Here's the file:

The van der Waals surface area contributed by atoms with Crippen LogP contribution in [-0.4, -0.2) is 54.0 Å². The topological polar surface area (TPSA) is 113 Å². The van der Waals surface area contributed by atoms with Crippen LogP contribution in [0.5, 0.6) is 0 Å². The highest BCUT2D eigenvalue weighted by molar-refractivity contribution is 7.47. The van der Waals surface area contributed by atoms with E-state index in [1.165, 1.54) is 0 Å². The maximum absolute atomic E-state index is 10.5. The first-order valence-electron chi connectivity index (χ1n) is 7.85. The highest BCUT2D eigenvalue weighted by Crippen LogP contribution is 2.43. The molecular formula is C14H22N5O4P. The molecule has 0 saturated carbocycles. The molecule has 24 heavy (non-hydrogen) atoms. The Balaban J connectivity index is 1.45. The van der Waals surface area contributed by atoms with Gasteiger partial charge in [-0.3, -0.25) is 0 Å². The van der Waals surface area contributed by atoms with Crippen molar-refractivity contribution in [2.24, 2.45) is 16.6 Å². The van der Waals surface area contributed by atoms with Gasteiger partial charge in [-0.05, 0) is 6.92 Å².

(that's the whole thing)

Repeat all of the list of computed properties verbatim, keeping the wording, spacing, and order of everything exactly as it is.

The van der Waals surface area contributed by atoms with Crippen LogP contribution in [-0.4, -0.2) is 54.0 Å². The topological polar surface area (TPSA) is 113 Å². The van der Waals surface area contributed by atoms with Crippen LogP contribution in [0.5, 0.6) is 0 Å². The highest BCUT2D eigenvalue weighted by molar-refractivity contribution is 7.47. The van der Waals surface area contributed by atoms with E-state index in [1.165, 1.54) is 0 Å². The maximum absolute atomic E-state index is 10.5. The first-order valence-electron chi connectivity index (χ1n) is 7.85. The highest BCUT2D eigenvalue weighted by Crippen LogP contribution is 2.43. The molecular formula is C14H22N5O4P. The molecule has 0 saturated carbocycles. The molecule has 24 heavy (non-hydrogen) atoms. The Balaban J connectivity index is 1.45. The van der Waals surface area contributed by atoms with Gasteiger partial charge in [-0.3, -0.25) is 0 Å². The van der Waals surface area contributed by atoms with Crippen molar-refractivity contribution in [2.24, 2.45) is 16.6 Å². The van der Waals surface area contributed by atoms with Gasteiger partial charge in [-0.05, 0) is 6.92 Å².